By Franz Scheurer

31st July 2006


I have always admired the incredible balancing act performed, year after year, by the Kracher team, making wines with impossibly high sugar levels, perfectly held in check by stratospherically high acid levels.


Alois Kracher and Alois Kracher senior are the proud custodians of a unique terroir, along the shores of the Neusiedlersee. One of the larger inland lakes in Europe (some 40km x 10km) it is shallow enough to wade straight across and there are another 32 smaller lakes in the same area, called the ‘Seewinkel’ (an corner of the lake). The wetlands are a natural preserve and remain pristine despite an ever-encroaching civilisation. An hour from Vienna and some 15 minutes from the Hungarian border this area is prone to humidity, fog and all the other climatic conditions, helping with, actually almost guaranteeing, botrytis, with every vintage.  Summers are dry and hot and winters bitterly cold, but it is during the cool autumn evenings that the evaporation from all the surrounding lakes creates a thick fog, which covers the area like a damp blanket till the sun manages to burn it off by midday the next day.


The Kracher family seized this opportunity offered by Mother Nature and are now world-famous for their dessert wines. Their vineyards are contained by the town of Illmitz on one side and the shores of the Neusiedlersee on the other. Although apparently flat, Alois points out that the ‘mountains’ (undulations of a mere metre in height), are of utmost importance to the quality of the wine and the formation of botrytis.


Alois Kracher senior is the viticulturist of the family and Alois Kracher junior the wine maker. They’re both fastidious and forever chasing their dreams and this has paid off. The biological selection of their own yeasts (survival of the fittest), a rigorous picking regime to attain the perfect Trockenbeerenauslese (TBA for short) and knowing which grape varieties will survive in the close planted, stressed environment, are paramount to their success.


Grape varieties include Muskat-Ottonel, Chardonnay, Scheurebe and Welschriesling (not a Riesling relative). The numbering system on the TBAs is simple: the higher the number, the higher the concentration. Alcohol plus residual sugar equals concentration. This is how they are measured, and then numbered.


Alois Kracher junior visited Sydney today and I was privileged to be included in a tasting. Here’s a quick summary of the wines:


2003 Muskat-Ottonel Auslese

This wine is only produced during a botrytis vintage and 2003 was an exceptionally warm year. Roughly about 100g residual sugar and an initial volatility will mask the melon, carnation, raisin and orange peel aromas. Once your system has adjusted honey and orange peel are confirmed on the palate with a finish of Turkish delight.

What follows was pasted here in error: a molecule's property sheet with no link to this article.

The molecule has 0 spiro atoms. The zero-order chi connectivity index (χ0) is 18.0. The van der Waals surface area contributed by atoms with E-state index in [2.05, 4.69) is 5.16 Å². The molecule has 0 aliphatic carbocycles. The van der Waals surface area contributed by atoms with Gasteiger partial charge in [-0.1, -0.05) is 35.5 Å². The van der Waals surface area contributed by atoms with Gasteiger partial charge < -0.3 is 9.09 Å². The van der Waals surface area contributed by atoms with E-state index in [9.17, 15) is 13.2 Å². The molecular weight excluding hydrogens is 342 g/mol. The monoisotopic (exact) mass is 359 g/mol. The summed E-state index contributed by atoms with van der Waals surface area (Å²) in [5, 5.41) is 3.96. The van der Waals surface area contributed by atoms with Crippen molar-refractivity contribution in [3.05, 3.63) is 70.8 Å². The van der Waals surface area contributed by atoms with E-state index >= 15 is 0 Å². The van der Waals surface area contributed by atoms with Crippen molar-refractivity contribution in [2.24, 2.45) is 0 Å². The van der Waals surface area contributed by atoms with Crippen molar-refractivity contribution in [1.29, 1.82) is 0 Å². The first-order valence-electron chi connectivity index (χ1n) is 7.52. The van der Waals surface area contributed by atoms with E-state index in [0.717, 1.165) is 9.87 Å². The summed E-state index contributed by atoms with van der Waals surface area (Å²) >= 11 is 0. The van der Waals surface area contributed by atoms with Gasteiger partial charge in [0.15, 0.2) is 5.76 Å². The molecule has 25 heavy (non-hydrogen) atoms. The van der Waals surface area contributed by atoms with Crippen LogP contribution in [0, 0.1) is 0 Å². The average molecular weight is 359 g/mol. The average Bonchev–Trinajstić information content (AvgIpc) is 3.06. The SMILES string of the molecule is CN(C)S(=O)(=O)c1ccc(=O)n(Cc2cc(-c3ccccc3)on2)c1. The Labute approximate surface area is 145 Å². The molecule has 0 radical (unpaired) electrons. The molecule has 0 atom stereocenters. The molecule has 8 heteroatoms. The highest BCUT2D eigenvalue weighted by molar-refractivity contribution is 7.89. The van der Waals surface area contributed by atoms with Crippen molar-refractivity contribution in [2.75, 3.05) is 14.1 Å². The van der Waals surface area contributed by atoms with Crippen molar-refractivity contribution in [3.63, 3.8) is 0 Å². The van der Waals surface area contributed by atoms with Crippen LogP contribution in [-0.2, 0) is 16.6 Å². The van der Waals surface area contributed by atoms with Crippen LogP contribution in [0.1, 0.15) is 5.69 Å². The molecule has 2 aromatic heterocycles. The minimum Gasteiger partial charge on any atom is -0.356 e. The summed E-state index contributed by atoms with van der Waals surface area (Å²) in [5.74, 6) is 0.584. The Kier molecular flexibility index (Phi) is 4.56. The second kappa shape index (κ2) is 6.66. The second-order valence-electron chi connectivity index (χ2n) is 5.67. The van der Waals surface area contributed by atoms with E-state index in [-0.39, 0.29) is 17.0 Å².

2005 Beerenauslese

Made from Chardonnay and Welschriesling in a cold year, this is a much more focused dessert wine with high acid balancing the inherent sweetness. Quite closed on the nose it nevertheless shows some turpentine and it is tight and spicy on the palate with brown cardamom and cinnamon flavours.


2004 Eiswein Cuvée

Complying with Austrian law, these grapes are harvested frozen and the varieties are Chardonnay and Welschriesling. A green tinge sets this wine apart and boiled lollies are the first thing your nose perceives. Ice wine is made from non-botrytised grapes (botrytised grapes are unsuitable for use after they’ve been frozen) too unripe to be collected for TBAs. On the palate there’s a huge volatility hit followed by dense, almost gluey characters.


When asked to vote the room elected the Eiswein their favourite, personally I preferred the freshness of the 2005 Beerenauslese.


Kracher produces a total of about 150,000 half bottles a year and only 35,000 of these are Trockenbeerenauslese.


Trockenbeerenauslese Cuvées:


2001 Trockenbeerenauslese #2 Zwischen den Seen

Made from Muskat-Ottonel and about 200g of residual sugar with 95-100% botrytis this is an open, approachable wine with lots of strong floral and perfume aromas. In the mouth there’s lots of vanilla, Christmas pudding and soft, sweet notes similar to Baklava. Absolutely delightful without ever losing the delicate Muscat flavours.


2001 Trockenbeerenauslese #4 Zwischen den Seen

Scheurebe is the grape variety here (it’s too warm to grow Riesling successfully) and once the initial acetone notes blow off you’re treated to grapefruit rind, spice and complex caramel aromas. It’s mouth-filling, textured and spicy with the acid holding the sweetness in check. No doubt this wonderful balance is partly due to the Krachers’ patience where ferments can take anything from one month to a couple of years. Amazing wine!


2001 Trockenbeerenauslese #8 Zwischen den Seen

As you can tell from the numbers this is a highly concentrated wine with lots of Jaffa chocolate orange, dark phenolic and spicy notes on the nose.  Almost Pedro Ximenex-like density with viscous textures, these are perfectly balanced by coconutty and spicy flavours and an acid level that brings it all into one homogenous whole. This is a wine I’d like to savour with blue cheese.


When asked to vote the room decided that #4 was the winner of this bracket. I concur.


Thanks to Alois Kracher and Vintage & Vine for putting on this amazing tasting.

For more information visit Kracher’s website: